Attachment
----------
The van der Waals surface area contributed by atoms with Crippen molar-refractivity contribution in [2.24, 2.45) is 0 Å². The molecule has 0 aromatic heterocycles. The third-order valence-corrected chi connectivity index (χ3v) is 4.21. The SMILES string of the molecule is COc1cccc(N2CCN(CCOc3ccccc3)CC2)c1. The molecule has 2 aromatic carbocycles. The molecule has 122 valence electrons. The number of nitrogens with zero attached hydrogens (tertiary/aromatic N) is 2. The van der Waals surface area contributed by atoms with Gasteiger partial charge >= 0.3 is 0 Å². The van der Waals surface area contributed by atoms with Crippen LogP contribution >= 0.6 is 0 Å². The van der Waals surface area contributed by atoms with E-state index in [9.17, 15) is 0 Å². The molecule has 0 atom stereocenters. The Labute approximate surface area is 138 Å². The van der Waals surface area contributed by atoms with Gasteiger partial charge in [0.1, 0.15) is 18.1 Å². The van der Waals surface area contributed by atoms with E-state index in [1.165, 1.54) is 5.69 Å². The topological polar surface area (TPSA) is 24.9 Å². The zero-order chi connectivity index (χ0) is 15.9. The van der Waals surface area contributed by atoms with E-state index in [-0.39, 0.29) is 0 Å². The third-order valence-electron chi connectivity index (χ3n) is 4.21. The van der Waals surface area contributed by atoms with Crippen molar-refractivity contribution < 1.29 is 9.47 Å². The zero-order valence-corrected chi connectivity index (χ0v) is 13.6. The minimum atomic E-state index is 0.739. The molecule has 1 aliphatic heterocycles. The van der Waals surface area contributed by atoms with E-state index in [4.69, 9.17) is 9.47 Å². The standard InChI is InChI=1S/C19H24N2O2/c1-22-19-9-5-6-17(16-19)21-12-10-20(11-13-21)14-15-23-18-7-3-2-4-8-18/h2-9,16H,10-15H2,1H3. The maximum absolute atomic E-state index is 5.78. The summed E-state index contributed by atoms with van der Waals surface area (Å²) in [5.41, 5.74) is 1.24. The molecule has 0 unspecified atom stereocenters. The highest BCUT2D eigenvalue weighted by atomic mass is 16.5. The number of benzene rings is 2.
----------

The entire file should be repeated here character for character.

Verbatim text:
The van der Waals surface area contributed by atoms with Crippen molar-refractivity contribution in [2.24, 2.45) is 0 Å². The molecule has 0 aromatic heterocycles. The third-order valence-corrected chi connectivity index (χ3v) is 4.21. The SMILES string of the molecule is COc1cccc(N2CCN(CCOc3ccccc3)CC2)c1. The molecule has 2 aromatic carbocycles. The molecule has 122 valence electrons. The number of nitrogens with zero attached hydrogens (tertiary/aromatic N) is 2. The van der Waals surface area contributed by atoms with Gasteiger partial charge >= 0.3 is 0 Å². The van der Waals surface area contributed by atoms with Crippen LogP contribution >= 0.6 is 0 Å². The van der Waals surface area contributed by atoms with E-state index in [9.17, 15) is 0 Å². The molecule has 0 atom stereocenters. The Labute approximate surface area is 138 Å². The van der Waals surface area contributed by atoms with Gasteiger partial charge in [0.1, 0.15) is 18.1 Å². The van der Waals surface area contributed by atoms with E-state index in [1.165, 1.54) is 5.69 Å². The topological polar surface area (TPSA) is 24.9 Å². The zero-order chi connectivity index (χ0) is 15.9. The van der Waals surface area contributed by atoms with E-state index in [-0.39, 0.29) is 0 Å². The third-order valence-electron chi connectivity index (χ3n) is 4.21. The van der Waals surface area contributed by atoms with Crippen molar-refractivity contribution < 1.29 is 9.47 Å². The zero-order valence-corrected chi connectivity index (χ0v) is 13.6. The minimum atomic E-state index is 0.739. The molecule has 1 aliphatic heterocycles. The van der Waals surface area contributed by atoms with E-state index in [4.69, 9.17) is 9.47 Å². The standard InChI is InChI=1S/C19H24N2O2/c1-22-19-9-5-6-17(16-19)21-12-10-20(11-13-21)14-15-23-18-7-3-2-4-8-18/h2-9,16H,10-15H2,1H3. The maximum absolute atomic E-state index is 5.78. The summed E-state index contributed by atoms with van der Waals surface area (Å²) in [5.41, 5.74) is 1.24. The molecule has 0 unspecified atom stereocenters. The highest BCUT2D eigenvalue weighted by atomic mass is 16.5. The number of benzene rings is 2.